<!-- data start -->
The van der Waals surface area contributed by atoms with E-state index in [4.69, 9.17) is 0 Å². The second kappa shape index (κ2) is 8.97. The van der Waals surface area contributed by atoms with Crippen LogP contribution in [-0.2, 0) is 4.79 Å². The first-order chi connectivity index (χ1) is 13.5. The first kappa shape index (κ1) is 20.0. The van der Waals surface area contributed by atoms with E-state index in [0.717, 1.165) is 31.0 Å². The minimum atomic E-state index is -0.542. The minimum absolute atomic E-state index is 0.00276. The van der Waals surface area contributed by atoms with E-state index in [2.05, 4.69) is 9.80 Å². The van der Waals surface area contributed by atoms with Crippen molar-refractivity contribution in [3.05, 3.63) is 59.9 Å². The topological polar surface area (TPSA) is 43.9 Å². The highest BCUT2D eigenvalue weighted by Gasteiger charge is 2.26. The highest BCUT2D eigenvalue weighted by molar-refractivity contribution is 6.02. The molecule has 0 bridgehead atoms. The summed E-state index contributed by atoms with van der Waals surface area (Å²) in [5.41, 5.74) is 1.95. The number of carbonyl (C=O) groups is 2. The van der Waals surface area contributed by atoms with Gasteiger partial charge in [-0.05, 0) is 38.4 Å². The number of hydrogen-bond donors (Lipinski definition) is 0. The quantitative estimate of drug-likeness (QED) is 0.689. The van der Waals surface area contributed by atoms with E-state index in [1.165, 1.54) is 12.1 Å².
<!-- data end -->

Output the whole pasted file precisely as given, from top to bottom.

The van der Waals surface area contributed by atoms with E-state index in [4.69, 9.17) is 0 Å². The second kappa shape index (κ2) is 8.97. The van der Waals surface area contributed by atoms with Crippen LogP contribution in [-0.2, 0) is 4.79 Å². The first-order chi connectivity index (χ1) is 13.5. The first kappa shape index (κ1) is 20.0. The van der Waals surface area contributed by atoms with E-state index in [0.717, 1.165) is 31.0 Å². The minimum atomic E-state index is -0.542. The minimum absolute atomic E-state index is 0.00276. The van der Waals surface area contributed by atoms with E-state index in [2.05, 4.69) is 9.80 Å². The van der Waals surface area contributed by atoms with Crippen molar-refractivity contribution in [3.05, 3.63) is 59.9 Å². The topological polar surface area (TPSA) is 43.9 Å². The highest BCUT2D eigenvalue weighted by Gasteiger charge is 2.26. The highest BCUT2D eigenvalue weighted by molar-refractivity contribution is 6.02. The molecule has 0 bridgehead atoms. The summed E-state index contributed by atoms with van der Waals surface area (Å²) in [5.41, 5.74) is 1.95. The number of carbonyl (C=O) groups is 2. The van der Waals surface area contributed by atoms with Gasteiger partial charge in [-0.05, 0) is 38.4 Å². The number of hydrogen-bond donors (Lipinski definition) is 0. The quantitative estimate of drug-likeness (QED) is 0.689. The van der Waals surface area contributed by atoms with E-state index in [1.165, 1.54) is 12.1 Å².